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Encyclopedia > School of Oriental and African Studies
The School of Oriental and African Studies (SOAS)

Motto: Knowledge is Power
Established: 1916
Type: Public
Chancellor: HRH The Princess Royal (Chancellor of the University of London)
President: The Baroness Kennedy of The Shaws QC
Principal: Professor Paul Webley
Pro-Director: Professor Peter Robb
Students: 4,525 [1]
Undergraduates: 2,430 [1]
Postgraduates: 2,095 [1]
Location: London, United Kingdom
UK University Ranking 2006: 6th (Guardian)
11th (Daily Telegraph)
10th (2006 )THES)
Affiliations: University of London
ACU
1994 Group
Website: http://www.soas.ac.uk

The School of Oriental and African Studies (SOAS) is a specialist constituent of the University of London committed to the arts and humanities, languages and cultures and the law and social sciences concerning Asia, Africa, and the Near and Middle East. SOAS currently offers over 300 undergraduate Bachelors degree combinations and over 70 one-year intensively taught Master's degrees. MPhil/PhD research degree programmes are also available in every academic department. Located in the heart of London, SOAS describes itself as the 'world's leading centre for the study of a highly diverse range of subjects concerned with Asia, Africa and the Middle East.' [2] Logo of SOAS This is a copyrighted and/or trademarked logo. ... For other uses, see Motto (disambiguation). ... The date of establishment or date of founding of an institution is the date on which that institution chooses to claim as its starting point. ... A Chancellor is the head of a university. ... Princess Anne, the current Princess Royal Princess Royal is a style customarily (but not automatically) awarded by a British monarch to his or her eldest daughter. ... Website http://www. ... University President is the title of the highest ranking officer within a university, within university systems that prefer that appellation over other variations such as Chancellor or rector. ... Helena Ann Kennedy, Baroness Kennedy of The Shaws (born 12 May 1950) is a Labour member of the House of Lords. ... For information about The Times satire Queens Counsel, see Queens Counsel (comic strip). ... The Principal is the chief executive and the chief academic officer of a University in Scotland and at certains institutions in Canada and other parts of the Commonwealth. ... Professor Paul Webley is Director and Principal of the School of Oriental and African Studies, University of London. ... For other uses, see Student (disambiguation). ... In some educational systems, undergraduate education is post-secondary education up to the level of a Bachelors degree. ... Degree ceremony at Cambridge. ... This article is about the capital of England and the United Kingdom. ... For other uses, see Guardian. ... This article concerns the British newspaper. ... The Times Higher Education Supplement, also known as The Times Higher or The THES for short, is a newspaper based in London that reports specifically on issues related to higher education. ... Website http://www. ... The Association of Commonwealth Universities represents over 480 universities from Commonwealth countries. ... The 1994 Group is a coalition of smaller research-intensive universities founded to defend their interests after the larger research-intensive universities founded the Russell Group. ... A website (alternatively, Web site or web site) is a collection of Web pages, images, videos or other digital assets that is hosted on one or several Web server(s), usually accessible via the Internet, cell phone or a LAN. A Web page is a document, typically written in HTML... Image File history File links SOAS_Crest. ... Website http://www. ... Inhabitants of the Near East, late nineteenth century. ... A map showing countries commonly considered to be part of the Middle East The Middle East is a region comprising the lands around the southern and eastern parts of the Mediterranean Sea, a territory that extends from the eastern Mediterranean Sea to the Persian Gulf. ...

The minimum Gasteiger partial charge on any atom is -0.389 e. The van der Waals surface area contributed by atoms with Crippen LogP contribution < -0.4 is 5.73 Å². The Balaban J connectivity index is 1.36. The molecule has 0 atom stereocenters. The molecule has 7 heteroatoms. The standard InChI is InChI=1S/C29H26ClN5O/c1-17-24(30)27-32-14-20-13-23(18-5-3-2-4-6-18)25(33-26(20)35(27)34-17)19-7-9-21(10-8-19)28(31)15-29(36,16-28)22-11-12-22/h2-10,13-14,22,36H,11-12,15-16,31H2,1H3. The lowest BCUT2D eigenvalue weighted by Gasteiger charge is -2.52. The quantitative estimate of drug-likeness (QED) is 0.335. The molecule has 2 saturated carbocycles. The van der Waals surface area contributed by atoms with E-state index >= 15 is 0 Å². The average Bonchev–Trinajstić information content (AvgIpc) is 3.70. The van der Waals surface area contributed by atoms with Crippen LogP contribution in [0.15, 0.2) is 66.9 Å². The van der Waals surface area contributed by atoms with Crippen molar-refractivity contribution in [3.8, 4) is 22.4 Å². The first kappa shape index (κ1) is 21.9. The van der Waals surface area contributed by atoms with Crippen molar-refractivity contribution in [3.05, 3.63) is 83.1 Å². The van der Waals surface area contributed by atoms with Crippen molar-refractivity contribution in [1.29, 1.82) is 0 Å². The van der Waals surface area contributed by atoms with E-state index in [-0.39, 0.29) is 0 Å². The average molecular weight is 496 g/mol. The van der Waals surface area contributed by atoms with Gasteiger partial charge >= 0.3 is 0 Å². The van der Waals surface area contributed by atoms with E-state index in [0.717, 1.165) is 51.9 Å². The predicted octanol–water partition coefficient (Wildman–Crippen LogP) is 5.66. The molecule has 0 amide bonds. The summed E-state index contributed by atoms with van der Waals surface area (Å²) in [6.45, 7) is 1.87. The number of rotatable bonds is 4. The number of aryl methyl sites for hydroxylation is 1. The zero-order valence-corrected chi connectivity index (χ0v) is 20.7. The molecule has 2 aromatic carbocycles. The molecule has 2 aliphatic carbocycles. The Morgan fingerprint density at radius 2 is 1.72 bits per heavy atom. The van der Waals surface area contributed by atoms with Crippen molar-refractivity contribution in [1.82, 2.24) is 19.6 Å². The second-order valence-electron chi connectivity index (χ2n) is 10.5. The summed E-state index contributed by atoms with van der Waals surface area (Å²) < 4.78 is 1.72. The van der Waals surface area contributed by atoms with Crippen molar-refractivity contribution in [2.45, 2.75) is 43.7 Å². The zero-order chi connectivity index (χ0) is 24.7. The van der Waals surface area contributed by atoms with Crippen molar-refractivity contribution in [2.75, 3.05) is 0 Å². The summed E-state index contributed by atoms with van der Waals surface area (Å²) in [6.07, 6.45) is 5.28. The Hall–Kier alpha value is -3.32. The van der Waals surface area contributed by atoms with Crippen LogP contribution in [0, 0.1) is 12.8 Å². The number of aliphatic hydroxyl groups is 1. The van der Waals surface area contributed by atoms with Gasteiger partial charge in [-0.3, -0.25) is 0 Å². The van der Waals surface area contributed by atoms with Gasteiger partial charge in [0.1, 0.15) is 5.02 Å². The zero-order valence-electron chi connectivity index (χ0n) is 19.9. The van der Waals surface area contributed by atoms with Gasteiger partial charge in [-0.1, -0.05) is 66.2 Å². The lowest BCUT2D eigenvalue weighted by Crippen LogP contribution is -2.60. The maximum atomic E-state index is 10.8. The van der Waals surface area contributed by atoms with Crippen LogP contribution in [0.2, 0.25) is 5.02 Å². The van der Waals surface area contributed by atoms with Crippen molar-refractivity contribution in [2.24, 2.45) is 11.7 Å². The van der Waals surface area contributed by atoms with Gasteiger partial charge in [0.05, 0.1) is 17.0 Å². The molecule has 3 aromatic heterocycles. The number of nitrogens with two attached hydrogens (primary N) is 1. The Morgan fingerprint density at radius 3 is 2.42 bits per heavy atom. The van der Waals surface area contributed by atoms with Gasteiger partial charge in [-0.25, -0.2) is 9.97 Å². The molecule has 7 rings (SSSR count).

Contents

Background

Russell Square campus
Russell Square campus